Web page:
Big Top Management
The concept of a circus has changed radically since my early youth. Animal acts are considered both inappropriate and cruel while other forms of entertainment have proved more irresistible by modern day audiences. If it is not digital or personal then you start off with a disadvantage especially when the viewing environment lacks the desired level of comfort demanded by today's paying customers. Yet circuses still have an attraction even if it is only in the form of a computer based simulation game such as Circus Empire.
Available from Avanquest Software Publishing, Circus Empire comes with the claim of being "The first 3D circus simulation game ever" and I am not going to argue with this description. Supplied on two CDs, this is one of those games that believes that documentation, in any form, is a total waste of resources. As a result, apart from any information you are able to glean from the cover of the DVD-style packaging, you are liberally thrown in at the deep end. Admittedly there is a tutorial as you are led through the basics of the game by a talking dog (after all this is a circus with performing animals).
The opening menu of Circus Empire gives you a choice of playing a freestyle game or campaign. This latter option starts you off with the tutorial that leads you through the mechanics of the game. While visually appealing with useful information, it was rather easy to click on the wrong icon by mistake and be side-tracked with another section of the tutorial so missing out on the original task that could prove important later on. Although a creditable attempt to help the user, I felt it hardly made up for the lack of printed documentation.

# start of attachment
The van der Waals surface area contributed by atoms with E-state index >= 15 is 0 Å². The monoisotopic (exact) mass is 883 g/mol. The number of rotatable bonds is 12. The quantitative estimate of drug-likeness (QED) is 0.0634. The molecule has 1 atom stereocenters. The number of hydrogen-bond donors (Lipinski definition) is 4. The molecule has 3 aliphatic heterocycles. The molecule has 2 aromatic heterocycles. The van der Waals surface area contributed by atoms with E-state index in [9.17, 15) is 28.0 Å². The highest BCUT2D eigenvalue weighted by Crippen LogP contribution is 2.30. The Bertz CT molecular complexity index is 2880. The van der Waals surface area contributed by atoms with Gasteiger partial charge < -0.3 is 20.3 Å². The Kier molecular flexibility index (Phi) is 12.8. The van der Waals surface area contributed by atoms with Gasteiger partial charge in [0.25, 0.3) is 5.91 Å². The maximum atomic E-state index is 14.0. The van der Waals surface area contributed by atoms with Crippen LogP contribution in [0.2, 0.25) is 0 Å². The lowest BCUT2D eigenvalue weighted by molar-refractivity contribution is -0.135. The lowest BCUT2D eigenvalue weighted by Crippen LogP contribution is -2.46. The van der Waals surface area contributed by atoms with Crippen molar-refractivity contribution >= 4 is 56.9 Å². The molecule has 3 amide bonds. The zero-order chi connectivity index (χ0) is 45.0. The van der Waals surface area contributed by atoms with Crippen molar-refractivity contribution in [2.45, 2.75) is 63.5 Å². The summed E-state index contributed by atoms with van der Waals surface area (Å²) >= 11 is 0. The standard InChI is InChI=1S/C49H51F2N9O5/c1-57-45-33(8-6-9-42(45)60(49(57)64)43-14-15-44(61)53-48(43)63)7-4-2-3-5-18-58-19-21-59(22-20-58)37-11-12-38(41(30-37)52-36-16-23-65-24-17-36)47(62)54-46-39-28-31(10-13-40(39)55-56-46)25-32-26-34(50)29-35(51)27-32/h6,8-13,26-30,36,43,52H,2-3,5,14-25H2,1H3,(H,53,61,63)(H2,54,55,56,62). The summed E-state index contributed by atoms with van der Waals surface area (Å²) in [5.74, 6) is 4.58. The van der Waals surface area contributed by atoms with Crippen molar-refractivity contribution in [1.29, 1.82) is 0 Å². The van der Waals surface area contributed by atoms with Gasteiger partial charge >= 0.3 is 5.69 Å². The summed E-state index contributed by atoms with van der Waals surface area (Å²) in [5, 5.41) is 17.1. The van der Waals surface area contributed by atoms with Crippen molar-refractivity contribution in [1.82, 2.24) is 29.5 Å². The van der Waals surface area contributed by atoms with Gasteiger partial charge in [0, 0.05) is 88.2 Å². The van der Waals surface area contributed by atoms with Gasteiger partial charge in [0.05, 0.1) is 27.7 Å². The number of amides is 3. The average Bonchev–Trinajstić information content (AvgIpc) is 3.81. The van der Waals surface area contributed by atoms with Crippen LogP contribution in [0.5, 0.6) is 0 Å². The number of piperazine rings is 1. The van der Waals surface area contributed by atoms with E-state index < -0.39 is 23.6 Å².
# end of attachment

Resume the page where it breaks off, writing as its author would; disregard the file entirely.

Basically the game put you in the position of acting as the overall circus manager. You will need to build up the circus focused environment with building, pathways to encourage visitors and other items you might expect to see at a circus. You will need to build up a list of performers from the 70+ available including clowns, trapeze artists, daredevils, acrobats and a selection of animal acts. Your performers will need to be skilled in various activities as they learn and practice tricks before performing them in front of an audience.
The game's graphics and animations of the various performers and acts are impressive but they do tend to wear thin when viewed several times. It was also noticeable that props would appear and disappear as if by magic. Further inconsistencies occurred as you move around the circus area. Basically you control your character using the cursor keys for navigation and the mouse acting as the camera control. However if you fail to line up the camera correctly, your character will look as if he is walking in a crab-like sideways motion. Other passing characters fail to acknowledge your presence and walk right through you.
As well as creating and viewing your own circus performances, there is an option to watch three ready made circus performances from
The 3D and bright colourful graphic aspects of this game failed to gloss over the limited appeal of the game play. This is not a game that is going to keep drawing you back for more although it could provide an hour or so of light entertainment. Circus Empire is priced at £9.99. It requires a minimum of a Pentium 700MHz processor with 128MB of RAM, 1.5GB of available hard disk space and a 3D graphics card running under Windows 98 or later.
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